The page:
Prime Minister Robert Abela on Sunday insisted he would not celebrate a positive result for the Moneyval anti-money laundering review of the country, saying more work needs to be done.
Dr Abela said that while he was confident of Malta’s efforts, he does not want to inspire complacency by letting people think it is mission accomplished.
“This is not the time for euphoria. We do not want to undo the hard work that has been done. In fact, we need to continue working to improve our laws and their enforcement. We cannot go back to the structural deficiencies of previous years,” he said.
The Prime Minister was speaking after the Times of Malta cited Government sources to reveal that Europe’s Committee of Experts on the Evaluation of Anti-Money Laundering Measures and the Financing of Terrorism (Moneyval) has taken a positive view of Malta’s overhaul of its financial crime laws and that the nation is expected to receive a passing grade.
This means Malta seems likely to avoid a grey-listing, that could have had a potentially ruinous impact on the country’s financial services sector.
Responding to the revelation Malta was heading for an “all-clear”, Roberta Metsola, First Vice President of the European Parliament, took to Twitter, saying she hopes the nation will indeed be granted the all-clear but decrying that “it should never have come to this”.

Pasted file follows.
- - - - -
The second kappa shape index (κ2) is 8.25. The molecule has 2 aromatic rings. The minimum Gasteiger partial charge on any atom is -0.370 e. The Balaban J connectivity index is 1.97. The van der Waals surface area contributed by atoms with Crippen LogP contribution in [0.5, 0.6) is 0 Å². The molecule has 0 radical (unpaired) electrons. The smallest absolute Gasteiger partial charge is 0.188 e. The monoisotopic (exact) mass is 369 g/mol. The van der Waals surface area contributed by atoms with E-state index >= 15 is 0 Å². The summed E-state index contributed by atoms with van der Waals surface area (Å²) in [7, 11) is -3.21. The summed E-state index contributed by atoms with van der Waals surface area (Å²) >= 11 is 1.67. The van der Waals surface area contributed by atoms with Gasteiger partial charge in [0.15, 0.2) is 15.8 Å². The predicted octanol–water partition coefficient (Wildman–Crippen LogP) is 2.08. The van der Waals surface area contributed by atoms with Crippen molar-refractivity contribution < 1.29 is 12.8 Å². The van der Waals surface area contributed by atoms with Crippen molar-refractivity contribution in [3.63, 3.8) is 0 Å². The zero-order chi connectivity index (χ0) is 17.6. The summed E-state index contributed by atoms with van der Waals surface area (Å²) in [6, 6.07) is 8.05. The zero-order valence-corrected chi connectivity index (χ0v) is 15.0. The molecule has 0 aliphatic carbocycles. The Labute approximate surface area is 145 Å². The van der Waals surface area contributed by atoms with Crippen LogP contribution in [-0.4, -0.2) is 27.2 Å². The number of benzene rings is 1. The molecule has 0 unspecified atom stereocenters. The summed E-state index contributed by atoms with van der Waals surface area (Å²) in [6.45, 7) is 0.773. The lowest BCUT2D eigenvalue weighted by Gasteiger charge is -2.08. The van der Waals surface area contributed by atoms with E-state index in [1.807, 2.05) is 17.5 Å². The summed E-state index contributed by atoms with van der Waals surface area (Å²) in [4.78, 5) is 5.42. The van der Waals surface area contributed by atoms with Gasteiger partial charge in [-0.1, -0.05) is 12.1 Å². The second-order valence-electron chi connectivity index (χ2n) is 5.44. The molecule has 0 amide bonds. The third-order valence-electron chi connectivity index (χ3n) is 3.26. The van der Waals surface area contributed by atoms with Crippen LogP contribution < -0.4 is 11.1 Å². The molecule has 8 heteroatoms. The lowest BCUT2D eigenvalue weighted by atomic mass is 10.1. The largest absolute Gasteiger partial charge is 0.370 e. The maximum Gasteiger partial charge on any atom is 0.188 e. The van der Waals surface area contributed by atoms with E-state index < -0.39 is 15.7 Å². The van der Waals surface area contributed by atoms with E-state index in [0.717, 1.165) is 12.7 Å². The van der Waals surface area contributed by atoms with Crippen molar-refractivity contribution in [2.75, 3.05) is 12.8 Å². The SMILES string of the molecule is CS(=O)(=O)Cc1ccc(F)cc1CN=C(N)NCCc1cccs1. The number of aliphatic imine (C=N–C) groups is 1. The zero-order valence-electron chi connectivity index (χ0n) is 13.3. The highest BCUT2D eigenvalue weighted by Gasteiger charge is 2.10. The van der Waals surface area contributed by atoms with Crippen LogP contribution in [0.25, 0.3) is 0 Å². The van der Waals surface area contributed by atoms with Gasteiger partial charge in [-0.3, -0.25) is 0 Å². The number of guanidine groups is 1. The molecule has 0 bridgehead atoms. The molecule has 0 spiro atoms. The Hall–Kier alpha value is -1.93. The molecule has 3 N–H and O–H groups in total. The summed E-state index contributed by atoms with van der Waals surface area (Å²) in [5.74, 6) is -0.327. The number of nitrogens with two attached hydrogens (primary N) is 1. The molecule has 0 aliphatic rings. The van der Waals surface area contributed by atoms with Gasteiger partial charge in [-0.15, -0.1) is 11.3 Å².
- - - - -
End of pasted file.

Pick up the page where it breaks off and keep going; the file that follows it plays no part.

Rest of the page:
Since the country’s shock failure in a 2019 Moneyval test, sweeping reforms have been introduced, such as personnel changes across a number of watchdogs, the reforming of the police’s economic crimes unit and the investment in additional resources for the financial services authority.
Most recently, in March, a €10,000 limit on cash transactions was introduced in the country.
In January, Dr Abela insisted Malta had addressed the issues raised by the report, saying the Government has “ticked all the boxes”.
The final decision on Malta’s grey-listing will be made by the Financial Action Task Force, but they will take into account Moneyval’s position.
Government coffers were boosted by higher revenues from tax income
The move was welcomed by banking regulators around the world
Malta has been at the forefront of the introduction of cell companies in the European Union